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Play those bars again and end up behind… bars (Brands & IP Newsnotes - Issue 2)

28 March 2016

The High Court has handed down a custodial sentence of 28 days for breach of an injunction against copyright infringement, albeit suspended for a period of 18 months. Two points rang out.

First, if your business plays recorded music in public, you should obtain a licence from Phonographic Performance Limited (“PPL”) – a company which licenses the use by businesses of the vast majority of recorded music commercially available in the UK. In this case, the Defendant – Mr John - ran a bar in North London called ‘Socialite’ at which he played popular music. Mr John did not have a licence from PPL and, following ignored requests to obtain such a licence, PPL sued Mr John for copyright infringement and won. In the usual way for an action such as this, the court granted an injunction against Mr John restraining him from further infringements by way of playing such recorded music in public. It also ordered him to pay damages to PPL (compensating PPL for the licence fees that should have been paid by Mr John).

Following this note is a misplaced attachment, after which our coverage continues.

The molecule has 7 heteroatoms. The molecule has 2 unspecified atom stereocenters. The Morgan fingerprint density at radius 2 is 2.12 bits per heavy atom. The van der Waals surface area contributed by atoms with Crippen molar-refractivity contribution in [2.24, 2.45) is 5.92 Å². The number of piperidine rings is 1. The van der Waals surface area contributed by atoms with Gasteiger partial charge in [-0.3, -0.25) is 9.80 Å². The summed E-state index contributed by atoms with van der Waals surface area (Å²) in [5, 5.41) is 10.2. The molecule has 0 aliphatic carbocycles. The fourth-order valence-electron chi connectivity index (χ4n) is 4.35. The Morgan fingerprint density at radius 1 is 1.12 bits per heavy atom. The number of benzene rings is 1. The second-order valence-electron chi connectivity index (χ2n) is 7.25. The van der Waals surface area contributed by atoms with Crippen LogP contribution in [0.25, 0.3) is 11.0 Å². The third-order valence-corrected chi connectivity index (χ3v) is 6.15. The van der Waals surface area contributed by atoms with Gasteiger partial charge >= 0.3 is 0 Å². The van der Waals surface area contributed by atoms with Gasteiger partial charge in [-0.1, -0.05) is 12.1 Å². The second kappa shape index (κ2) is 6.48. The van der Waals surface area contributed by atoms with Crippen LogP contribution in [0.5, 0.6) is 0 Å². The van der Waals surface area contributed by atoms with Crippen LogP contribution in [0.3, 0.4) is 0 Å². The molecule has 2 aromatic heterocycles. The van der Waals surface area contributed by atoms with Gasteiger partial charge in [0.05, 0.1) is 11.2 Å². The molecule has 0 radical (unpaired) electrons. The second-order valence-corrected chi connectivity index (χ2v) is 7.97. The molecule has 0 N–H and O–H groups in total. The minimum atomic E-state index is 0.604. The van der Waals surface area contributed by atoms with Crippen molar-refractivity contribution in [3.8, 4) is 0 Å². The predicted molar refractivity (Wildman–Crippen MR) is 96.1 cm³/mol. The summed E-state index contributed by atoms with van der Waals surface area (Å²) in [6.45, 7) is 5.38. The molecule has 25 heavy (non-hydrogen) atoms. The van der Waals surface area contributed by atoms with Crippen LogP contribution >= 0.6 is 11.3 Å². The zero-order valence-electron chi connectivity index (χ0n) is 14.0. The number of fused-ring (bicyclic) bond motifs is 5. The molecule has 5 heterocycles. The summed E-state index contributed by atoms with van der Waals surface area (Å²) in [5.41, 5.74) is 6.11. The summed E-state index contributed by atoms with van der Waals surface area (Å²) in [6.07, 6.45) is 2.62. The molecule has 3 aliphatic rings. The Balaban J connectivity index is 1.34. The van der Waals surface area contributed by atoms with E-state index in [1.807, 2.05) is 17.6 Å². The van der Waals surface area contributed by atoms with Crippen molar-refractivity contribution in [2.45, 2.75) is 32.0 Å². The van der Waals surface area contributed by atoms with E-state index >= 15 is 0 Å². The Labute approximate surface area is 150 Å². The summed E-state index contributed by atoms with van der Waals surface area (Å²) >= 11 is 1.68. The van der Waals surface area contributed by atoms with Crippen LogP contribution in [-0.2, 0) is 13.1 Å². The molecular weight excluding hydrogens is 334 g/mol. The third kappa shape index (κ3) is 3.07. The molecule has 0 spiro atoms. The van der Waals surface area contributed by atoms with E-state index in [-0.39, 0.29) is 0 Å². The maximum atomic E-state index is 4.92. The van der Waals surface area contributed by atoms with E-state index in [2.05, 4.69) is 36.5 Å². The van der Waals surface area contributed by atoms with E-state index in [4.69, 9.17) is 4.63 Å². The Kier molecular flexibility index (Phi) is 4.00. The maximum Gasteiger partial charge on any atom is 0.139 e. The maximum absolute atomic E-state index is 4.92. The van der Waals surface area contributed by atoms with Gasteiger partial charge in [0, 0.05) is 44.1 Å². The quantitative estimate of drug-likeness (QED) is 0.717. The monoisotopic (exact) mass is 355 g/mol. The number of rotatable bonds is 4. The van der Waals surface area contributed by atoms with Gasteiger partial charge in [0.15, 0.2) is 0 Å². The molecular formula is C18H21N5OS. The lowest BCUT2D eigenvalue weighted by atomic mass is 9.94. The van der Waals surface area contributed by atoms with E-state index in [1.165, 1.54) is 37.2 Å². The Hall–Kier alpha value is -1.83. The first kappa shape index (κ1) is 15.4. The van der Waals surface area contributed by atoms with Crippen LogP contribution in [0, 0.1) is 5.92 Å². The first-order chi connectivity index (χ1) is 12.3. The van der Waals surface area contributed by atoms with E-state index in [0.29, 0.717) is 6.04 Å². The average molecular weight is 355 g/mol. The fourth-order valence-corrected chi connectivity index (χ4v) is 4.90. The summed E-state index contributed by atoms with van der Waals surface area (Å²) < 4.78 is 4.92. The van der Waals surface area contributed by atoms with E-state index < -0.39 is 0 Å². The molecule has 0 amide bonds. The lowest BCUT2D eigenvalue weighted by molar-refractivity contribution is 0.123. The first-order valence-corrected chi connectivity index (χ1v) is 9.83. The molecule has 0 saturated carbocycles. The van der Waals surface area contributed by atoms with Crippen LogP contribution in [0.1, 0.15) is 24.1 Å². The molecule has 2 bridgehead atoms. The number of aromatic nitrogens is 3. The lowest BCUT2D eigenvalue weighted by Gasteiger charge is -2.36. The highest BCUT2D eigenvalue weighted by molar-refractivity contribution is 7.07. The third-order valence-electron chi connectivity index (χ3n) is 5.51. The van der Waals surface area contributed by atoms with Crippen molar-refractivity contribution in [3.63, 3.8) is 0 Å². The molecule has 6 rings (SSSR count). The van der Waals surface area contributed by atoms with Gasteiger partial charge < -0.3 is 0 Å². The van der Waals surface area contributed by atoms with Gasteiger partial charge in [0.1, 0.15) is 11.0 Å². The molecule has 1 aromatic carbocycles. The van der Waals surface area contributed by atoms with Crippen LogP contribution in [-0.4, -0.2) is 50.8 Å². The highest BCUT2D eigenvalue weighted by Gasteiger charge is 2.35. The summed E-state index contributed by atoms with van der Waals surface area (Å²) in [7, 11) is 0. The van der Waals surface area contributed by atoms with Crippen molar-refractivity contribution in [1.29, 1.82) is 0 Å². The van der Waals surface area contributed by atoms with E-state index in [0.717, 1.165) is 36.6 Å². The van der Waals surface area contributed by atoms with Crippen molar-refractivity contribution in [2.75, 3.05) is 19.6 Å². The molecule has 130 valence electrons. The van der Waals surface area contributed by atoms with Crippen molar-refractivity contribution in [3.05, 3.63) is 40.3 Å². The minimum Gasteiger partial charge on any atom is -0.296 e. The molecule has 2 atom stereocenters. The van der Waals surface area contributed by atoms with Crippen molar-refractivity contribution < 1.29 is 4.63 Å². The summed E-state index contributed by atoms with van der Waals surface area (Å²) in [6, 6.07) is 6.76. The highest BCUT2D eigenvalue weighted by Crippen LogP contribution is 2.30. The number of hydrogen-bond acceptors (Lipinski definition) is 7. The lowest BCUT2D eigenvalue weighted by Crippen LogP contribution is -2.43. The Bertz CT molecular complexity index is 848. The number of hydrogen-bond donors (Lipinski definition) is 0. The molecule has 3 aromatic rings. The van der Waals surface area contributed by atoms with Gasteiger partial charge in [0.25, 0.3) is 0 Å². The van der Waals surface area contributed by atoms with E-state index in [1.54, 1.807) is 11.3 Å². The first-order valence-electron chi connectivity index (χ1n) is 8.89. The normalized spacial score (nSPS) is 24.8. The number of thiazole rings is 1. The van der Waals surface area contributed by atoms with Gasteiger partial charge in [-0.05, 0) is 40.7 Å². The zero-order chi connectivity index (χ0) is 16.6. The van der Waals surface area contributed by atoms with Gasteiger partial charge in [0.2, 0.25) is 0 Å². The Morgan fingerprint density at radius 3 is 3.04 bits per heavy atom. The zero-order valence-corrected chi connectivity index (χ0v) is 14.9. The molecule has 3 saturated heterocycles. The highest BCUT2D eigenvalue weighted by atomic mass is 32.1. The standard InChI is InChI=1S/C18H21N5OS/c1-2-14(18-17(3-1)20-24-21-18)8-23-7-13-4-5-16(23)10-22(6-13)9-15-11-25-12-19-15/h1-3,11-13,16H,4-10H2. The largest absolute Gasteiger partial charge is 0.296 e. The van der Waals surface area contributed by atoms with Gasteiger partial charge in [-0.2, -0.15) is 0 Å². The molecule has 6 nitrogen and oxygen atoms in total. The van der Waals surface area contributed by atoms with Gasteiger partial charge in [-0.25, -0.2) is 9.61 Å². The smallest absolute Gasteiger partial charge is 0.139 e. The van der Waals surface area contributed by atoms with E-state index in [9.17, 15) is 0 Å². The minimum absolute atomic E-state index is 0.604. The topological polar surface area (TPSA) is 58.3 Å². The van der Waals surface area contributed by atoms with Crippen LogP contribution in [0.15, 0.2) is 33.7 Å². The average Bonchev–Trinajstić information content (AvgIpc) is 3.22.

Secondly, if the court has made an order against you, you must comply! This might strike most as a ‘no brainer’, but not Mr John who not only failed to pay all the money that he had been ordered to pay but also continued to play music within the PPL repertoire without permission and in breach of the injunction against him. As such he was in contempt of court. PPL initiated committal proceedings against Mr John; and despite Mr John’s promise to pay, the court gave him a custodial sentence of 28 days, suspended for a period of 18 months on the condition that Mr John would not infringe PPL’s rights again.

This article was published in the Brands & IP newsnotes publication - issue 2.

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